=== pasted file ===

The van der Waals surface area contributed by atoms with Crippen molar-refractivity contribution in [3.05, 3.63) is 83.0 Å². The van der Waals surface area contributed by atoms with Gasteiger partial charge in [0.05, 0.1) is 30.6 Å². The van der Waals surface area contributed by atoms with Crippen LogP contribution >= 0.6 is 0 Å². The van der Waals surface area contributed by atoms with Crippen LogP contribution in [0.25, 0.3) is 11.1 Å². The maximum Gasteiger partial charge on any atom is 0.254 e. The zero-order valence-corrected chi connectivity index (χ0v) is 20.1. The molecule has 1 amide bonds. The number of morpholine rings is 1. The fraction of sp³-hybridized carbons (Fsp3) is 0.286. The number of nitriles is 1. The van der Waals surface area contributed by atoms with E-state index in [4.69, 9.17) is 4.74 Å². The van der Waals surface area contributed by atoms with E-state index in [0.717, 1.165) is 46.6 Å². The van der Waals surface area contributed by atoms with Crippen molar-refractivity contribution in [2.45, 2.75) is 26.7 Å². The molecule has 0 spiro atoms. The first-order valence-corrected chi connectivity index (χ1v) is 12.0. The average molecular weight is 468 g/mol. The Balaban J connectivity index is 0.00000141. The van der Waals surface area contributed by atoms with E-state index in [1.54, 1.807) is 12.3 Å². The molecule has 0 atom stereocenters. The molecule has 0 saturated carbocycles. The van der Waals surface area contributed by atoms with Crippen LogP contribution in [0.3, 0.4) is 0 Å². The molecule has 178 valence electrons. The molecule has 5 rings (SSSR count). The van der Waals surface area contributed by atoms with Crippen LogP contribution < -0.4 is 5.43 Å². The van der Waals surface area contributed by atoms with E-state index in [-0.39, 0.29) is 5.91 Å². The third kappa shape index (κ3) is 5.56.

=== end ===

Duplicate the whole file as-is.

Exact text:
The van der Waals surface area contributed by atoms with Crippen molar-refractivity contribution in [3.05, 3.63) is 83.0 Å². The van der Waals surface area contributed by atoms with Gasteiger partial charge in [0.05, 0.1) is 30.6 Å². The van der Waals surface area contributed by atoms with Crippen LogP contribution >= 0.6 is 0 Å². The van der Waals surface area contributed by atoms with Crippen LogP contribution in [0.25, 0.3) is 11.1 Å². The maximum Gasteiger partial charge on any atom is 0.254 e. The zero-order valence-corrected chi connectivity index (χ0v) is 20.1. The molecule has 1 amide bonds. The number of morpholine rings is 1. The fraction of sp³-hybridized carbons (Fsp3) is 0.286. The number of nitriles is 1. The van der Waals surface area contributed by atoms with E-state index in [4.69, 9.17) is 4.74 Å². The van der Waals surface area contributed by atoms with E-state index in [0.717, 1.165) is 46.6 Å². The van der Waals surface area contributed by atoms with Crippen molar-refractivity contribution in [2.45, 2.75) is 26.7 Å². The molecule has 0 spiro atoms. The first-order valence-corrected chi connectivity index (χ1v) is 12.0. The average molecular weight is 468 g/mol. The Balaban J connectivity index is 0.00000141. The van der Waals surface area contributed by atoms with E-state index in [1.54, 1.807) is 12.3 Å². The molecule has 0 atom stereocenters. The molecule has 0 saturated carbocycles. The van der Waals surface area contributed by atoms with Crippen LogP contribution in [0.3, 0.4) is 0 Å². The molecule has 178 valence electrons. The molecule has 5 rings (SSSR count). The van der Waals surface area contributed by atoms with Crippen LogP contribution < -0.4 is 5.43 Å². The van der Waals surface area contributed by atoms with E-state index in [-0.39, 0.29) is 5.91 Å². The third kappa shape index (κ3) is 5.56.